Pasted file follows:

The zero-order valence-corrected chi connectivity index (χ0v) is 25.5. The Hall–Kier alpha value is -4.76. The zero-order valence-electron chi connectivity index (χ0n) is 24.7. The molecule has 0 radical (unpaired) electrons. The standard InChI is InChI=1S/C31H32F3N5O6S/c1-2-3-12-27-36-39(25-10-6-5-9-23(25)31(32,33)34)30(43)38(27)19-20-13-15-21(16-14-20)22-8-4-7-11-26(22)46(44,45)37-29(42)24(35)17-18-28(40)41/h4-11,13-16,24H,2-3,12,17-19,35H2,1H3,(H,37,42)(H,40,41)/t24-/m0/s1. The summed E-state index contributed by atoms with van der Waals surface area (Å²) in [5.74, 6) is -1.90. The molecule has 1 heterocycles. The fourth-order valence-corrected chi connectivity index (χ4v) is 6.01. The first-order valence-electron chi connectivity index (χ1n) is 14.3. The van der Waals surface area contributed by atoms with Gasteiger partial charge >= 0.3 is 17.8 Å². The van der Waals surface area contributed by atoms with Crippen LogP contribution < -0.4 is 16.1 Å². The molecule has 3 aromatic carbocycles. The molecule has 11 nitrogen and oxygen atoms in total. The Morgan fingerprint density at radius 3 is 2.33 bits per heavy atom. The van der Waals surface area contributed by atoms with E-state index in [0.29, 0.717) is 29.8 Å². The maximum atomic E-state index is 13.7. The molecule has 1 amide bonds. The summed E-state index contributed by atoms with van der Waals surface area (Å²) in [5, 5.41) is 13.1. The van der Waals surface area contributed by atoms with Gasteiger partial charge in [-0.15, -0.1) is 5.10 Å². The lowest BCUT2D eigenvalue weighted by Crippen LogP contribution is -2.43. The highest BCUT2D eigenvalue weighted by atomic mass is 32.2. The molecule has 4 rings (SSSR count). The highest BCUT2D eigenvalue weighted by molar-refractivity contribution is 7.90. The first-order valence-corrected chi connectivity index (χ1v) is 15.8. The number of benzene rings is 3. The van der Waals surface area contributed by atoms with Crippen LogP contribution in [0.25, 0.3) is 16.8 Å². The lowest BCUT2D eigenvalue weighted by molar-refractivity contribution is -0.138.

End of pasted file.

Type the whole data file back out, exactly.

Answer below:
The zero-order valence-corrected chi connectivity index (χ0v) is 25.5. The Hall–Kier alpha value is -4.76. The zero-order valence-electron chi connectivity index (χ0n) is 24.7. The molecule has 0 radical (unpaired) electrons. The standard InChI is InChI=1S/C31H32F3N5O6S/c1-2-3-12-27-36-39(25-10-6-5-9-23(25)31(32,33)34)30(43)38(27)19-20-13-15-21(16-14-20)22-8-4-7-11-26(22)46(44,45)37-29(42)24(35)17-18-28(40)41/h4-11,13-16,24H,2-3,12,17-19,35H2,1H3,(H,37,42)(H,40,41)/t24-/m0/s1. The summed E-state index contributed by atoms with van der Waals surface area (Å²) in [5.74, 6) is -1.90. The molecule has 1 heterocycles. The fourth-order valence-corrected chi connectivity index (χ4v) is 6.01. The first-order valence-electron chi connectivity index (χ1n) is 14.3. The van der Waals surface area contributed by atoms with Gasteiger partial charge >= 0.3 is 17.8 Å². The van der Waals surface area contributed by atoms with Crippen LogP contribution < -0.4 is 16.1 Å². The molecule has 3 aromatic carbocycles. The molecule has 11 nitrogen and oxygen atoms in total. The Morgan fingerprint density at radius 3 is 2.33 bits per heavy atom. The van der Waals surface area contributed by atoms with E-state index in [0.29, 0.717) is 29.8 Å². The maximum atomic E-state index is 13.7. The molecule has 1 amide bonds. The summed E-state index contributed by atoms with van der Waals surface area (Å²) in [5, 5.41) is 13.1. The van der Waals surface area contributed by atoms with Gasteiger partial charge in [-0.15, -0.1) is 5.10 Å². The lowest BCUT2D eigenvalue weighted by Crippen LogP contribution is -2.43. The highest BCUT2D eigenvalue weighted by atomic mass is 32.2. The molecule has 4 rings (SSSR count). The highest BCUT2D eigenvalue weighted by molar-refractivity contribution is 7.90. The first-order valence-corrected chi connectivity index (χ1v) is 15.8. The number of benzene rings is 3. The van der Waals surface area contributed by atoms with Crippen LogP contribution in [0.25, 0.3) is 16.8 Å². The lowest BCUT2D eigenvalue weighted by molar-refractivity contribution is -0.138.